Soil sample results ....


New Member
Im not well versed in exactly what these results mean but I am attempting to learn .....

An existing plot an an additional area that I am looking to clear this winter. PH looks to be pretty decent on both. P and K appear to be pretty decent in the established plot but both a little low on the new plot.

Anyone who is more familiar with these things have any insight? Things I should try and address ....

Radishes and Purple Tops will be going in one of the plots and I might try to broadcast soybeans in the other.

What type of soil are you working with? Obviously your pH is great and able to grow anything but I would concentrate on trying to improve the organic matter of your soil. Possibly a lot of sandy soil or high percentage of sand? Organic matter is like the glue in your soil that holds and binds all the soil together not only providing nutrients to your plants but also increases water retention and keeps all the living organisms happy.
Existing plot is pretty sandy .... new plot is a bit better. From what I gather the C.E.C. tells that story ....

The ground is river bottom WRP that was taken out of crops in 2004.

Ive put half hearted attempts into foodplots for a few years but have decided to get more serious this year. Opening up 3 or 4 more acres to bring the total to 6 or 7.

I do not have a planter but do have a disc, cultipacker, sprayer, mower and will be buying a 3pt PTO spreader.
True but as you improve the OM then the Cation Exchange will improve also! How can you improve your OM? Planting crops that provide green manure to your soil. In a sandy type soil the less discing you do the quicker you will be improving your OM. You might want to look into the "throw and mow" technique of planting food plots. Don't get the satisfaction of a beautiful tilled seed bed but you can still expect some great quality food plots. Lots of good food plot plants available that will help your soil and your deer!
Ive read a fair bit on the "throw and mow" and will likely try it on the sandier of the two plots. The plot has been disced 3 times in the last 10 years ive owned it. I mowed the tree growth about 8 years ago and have attempted plots 3 times since then.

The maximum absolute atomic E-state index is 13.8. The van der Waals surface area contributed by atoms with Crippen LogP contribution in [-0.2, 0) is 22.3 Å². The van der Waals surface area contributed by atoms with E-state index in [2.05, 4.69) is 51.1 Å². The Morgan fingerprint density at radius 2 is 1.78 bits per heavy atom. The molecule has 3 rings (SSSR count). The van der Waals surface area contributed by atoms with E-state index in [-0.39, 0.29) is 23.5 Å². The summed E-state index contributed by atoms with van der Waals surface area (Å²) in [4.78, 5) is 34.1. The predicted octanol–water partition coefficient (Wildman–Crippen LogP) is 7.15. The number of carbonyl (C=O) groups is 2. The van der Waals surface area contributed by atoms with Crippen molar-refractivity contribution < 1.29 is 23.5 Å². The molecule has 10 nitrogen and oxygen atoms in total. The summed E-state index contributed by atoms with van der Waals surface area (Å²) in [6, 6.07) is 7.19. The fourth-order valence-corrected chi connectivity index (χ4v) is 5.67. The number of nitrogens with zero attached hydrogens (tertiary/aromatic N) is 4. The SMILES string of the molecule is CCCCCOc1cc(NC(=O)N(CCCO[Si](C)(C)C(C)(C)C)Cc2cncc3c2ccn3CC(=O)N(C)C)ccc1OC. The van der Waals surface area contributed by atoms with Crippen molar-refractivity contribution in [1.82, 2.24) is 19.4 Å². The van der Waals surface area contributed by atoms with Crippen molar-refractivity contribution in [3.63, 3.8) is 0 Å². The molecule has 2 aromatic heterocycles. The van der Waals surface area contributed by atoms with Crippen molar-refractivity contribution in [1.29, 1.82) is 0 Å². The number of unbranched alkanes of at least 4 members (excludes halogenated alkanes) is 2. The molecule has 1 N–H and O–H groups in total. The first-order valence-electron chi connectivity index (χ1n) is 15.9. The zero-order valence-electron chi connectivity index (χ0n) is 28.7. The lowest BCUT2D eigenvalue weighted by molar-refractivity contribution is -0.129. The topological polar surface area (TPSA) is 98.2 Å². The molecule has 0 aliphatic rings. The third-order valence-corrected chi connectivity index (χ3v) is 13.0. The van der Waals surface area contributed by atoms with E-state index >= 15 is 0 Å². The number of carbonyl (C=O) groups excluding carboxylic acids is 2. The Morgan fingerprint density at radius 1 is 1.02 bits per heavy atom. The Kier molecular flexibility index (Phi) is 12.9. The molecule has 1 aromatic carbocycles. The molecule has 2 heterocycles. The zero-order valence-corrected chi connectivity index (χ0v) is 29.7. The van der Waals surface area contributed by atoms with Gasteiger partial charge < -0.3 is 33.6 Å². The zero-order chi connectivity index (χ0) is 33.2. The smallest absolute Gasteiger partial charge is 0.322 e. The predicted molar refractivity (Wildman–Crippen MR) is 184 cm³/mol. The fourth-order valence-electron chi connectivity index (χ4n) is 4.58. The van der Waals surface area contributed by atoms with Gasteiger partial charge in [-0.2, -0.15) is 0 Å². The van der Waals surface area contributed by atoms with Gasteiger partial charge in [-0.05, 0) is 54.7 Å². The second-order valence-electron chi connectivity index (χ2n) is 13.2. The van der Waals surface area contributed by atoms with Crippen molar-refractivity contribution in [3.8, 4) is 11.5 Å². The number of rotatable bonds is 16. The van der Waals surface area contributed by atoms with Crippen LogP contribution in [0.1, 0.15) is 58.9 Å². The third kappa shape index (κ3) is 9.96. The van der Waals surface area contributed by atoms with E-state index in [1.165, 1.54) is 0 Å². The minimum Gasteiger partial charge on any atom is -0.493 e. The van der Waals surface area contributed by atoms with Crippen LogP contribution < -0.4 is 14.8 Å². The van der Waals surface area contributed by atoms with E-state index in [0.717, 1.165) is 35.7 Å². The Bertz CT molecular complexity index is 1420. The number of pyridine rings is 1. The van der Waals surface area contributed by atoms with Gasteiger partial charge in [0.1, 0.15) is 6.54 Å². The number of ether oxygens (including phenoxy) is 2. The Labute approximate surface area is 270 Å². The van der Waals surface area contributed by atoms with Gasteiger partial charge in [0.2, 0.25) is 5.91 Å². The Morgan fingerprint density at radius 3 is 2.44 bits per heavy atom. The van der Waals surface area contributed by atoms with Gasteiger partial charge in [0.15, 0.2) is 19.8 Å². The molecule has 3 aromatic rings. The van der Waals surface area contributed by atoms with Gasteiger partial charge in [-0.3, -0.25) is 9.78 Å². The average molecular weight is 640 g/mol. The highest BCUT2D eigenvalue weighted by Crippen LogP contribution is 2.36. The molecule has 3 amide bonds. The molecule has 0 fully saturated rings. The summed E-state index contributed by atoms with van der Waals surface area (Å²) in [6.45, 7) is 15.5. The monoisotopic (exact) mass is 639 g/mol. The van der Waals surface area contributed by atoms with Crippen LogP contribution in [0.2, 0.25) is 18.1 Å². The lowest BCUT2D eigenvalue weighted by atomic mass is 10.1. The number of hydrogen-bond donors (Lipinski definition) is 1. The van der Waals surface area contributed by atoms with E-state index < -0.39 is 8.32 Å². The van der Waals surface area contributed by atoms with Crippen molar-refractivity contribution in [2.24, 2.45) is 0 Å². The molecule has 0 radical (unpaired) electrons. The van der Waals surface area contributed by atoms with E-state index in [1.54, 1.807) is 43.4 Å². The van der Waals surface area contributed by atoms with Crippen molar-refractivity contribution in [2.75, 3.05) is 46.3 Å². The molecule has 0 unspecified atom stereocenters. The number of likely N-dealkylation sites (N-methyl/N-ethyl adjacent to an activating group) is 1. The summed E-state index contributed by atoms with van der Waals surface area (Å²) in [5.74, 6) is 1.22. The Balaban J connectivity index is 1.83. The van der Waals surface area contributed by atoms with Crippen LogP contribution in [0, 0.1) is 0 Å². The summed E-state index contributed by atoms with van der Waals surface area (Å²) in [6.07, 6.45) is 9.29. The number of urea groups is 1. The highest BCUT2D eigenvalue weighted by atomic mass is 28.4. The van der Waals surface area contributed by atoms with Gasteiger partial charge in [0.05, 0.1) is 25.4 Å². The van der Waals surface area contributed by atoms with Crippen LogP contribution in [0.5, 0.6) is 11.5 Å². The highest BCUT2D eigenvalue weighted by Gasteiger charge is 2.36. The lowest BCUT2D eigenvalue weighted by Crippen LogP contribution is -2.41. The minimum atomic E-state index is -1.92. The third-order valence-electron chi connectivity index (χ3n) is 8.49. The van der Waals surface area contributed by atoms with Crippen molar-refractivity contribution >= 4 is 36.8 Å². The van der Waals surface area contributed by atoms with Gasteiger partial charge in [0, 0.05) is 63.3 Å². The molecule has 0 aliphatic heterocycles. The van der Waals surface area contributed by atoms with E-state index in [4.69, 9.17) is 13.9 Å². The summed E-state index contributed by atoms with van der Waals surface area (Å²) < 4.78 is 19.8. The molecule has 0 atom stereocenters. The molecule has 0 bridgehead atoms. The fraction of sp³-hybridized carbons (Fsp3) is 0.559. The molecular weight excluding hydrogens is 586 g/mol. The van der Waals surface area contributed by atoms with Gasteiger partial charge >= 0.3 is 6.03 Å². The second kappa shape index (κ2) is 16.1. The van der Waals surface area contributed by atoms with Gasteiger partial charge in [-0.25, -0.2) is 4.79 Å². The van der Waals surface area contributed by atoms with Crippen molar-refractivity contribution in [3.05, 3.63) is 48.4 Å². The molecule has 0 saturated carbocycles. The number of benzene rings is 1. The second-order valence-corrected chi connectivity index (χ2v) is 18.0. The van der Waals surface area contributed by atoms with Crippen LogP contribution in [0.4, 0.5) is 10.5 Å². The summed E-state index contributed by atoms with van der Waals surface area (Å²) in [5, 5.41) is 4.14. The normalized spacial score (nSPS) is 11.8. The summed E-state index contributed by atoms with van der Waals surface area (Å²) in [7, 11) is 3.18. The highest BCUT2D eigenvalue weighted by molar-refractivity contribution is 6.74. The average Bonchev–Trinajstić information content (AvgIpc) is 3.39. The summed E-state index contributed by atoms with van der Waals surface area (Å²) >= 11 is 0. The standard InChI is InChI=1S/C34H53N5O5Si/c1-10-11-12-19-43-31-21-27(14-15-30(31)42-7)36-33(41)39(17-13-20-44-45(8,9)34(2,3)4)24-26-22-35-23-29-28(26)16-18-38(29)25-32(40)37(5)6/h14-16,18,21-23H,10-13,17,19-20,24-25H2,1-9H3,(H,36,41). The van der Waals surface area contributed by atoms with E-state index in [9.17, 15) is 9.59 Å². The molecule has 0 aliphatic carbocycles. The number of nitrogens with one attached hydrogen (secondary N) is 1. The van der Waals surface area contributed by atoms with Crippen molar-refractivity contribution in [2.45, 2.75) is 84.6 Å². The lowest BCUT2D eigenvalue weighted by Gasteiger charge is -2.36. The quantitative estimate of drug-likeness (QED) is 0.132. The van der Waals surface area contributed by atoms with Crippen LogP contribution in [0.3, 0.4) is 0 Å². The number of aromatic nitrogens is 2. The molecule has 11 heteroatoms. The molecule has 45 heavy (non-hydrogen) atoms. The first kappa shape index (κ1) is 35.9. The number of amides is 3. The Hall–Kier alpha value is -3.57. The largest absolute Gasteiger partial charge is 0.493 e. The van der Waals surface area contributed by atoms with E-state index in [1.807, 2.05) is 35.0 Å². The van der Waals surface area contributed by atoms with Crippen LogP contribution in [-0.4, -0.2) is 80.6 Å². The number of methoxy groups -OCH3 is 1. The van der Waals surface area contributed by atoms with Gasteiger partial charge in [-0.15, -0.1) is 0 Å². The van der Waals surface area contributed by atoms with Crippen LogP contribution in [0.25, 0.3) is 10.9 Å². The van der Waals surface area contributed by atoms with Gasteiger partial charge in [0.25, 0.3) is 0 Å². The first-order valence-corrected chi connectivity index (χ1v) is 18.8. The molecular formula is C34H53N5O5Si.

Some years the river dictates what I will be able to plant .... its some of the lowest ground around and doesnt take a huge river to either make getting to the plot area impossible or put the plot itself under water.

Ive planted radishes and turnips for the last 2 years and even though the plot has only managed 40% or so growth (more weed control problem last year than anything) the deer have responded very well to it. I have extremely high deer density for the area and have daytime Plotwatcher pics of 30 or so deer in a 3 acre plot.

I enjoy doing it and decided it was time to put forth the effort to do it right .... soil test, weed control, fertilizer ....

I used to lurk on that forum that no longer exists .... glad I found this place to help me learn.
If you can get your hands on a drill. Soybeans with brassica, turnip, radish mix added in the fall would do everything you are looking for. A lot of county farm co-ops have them for rent in my area. Having gly ready beans gives you the ability to spray area then drill your beans. If the weeds get a jump on you in the summer you can always top dress with gly before you over seed with your brassica mix. If you have an area that the weeds are a major problem this might give you the advantage to stay on top of them with gly ready products. A few years down the road hopefully you have eliminated a lot of the weed seed and can go to any type plot from there.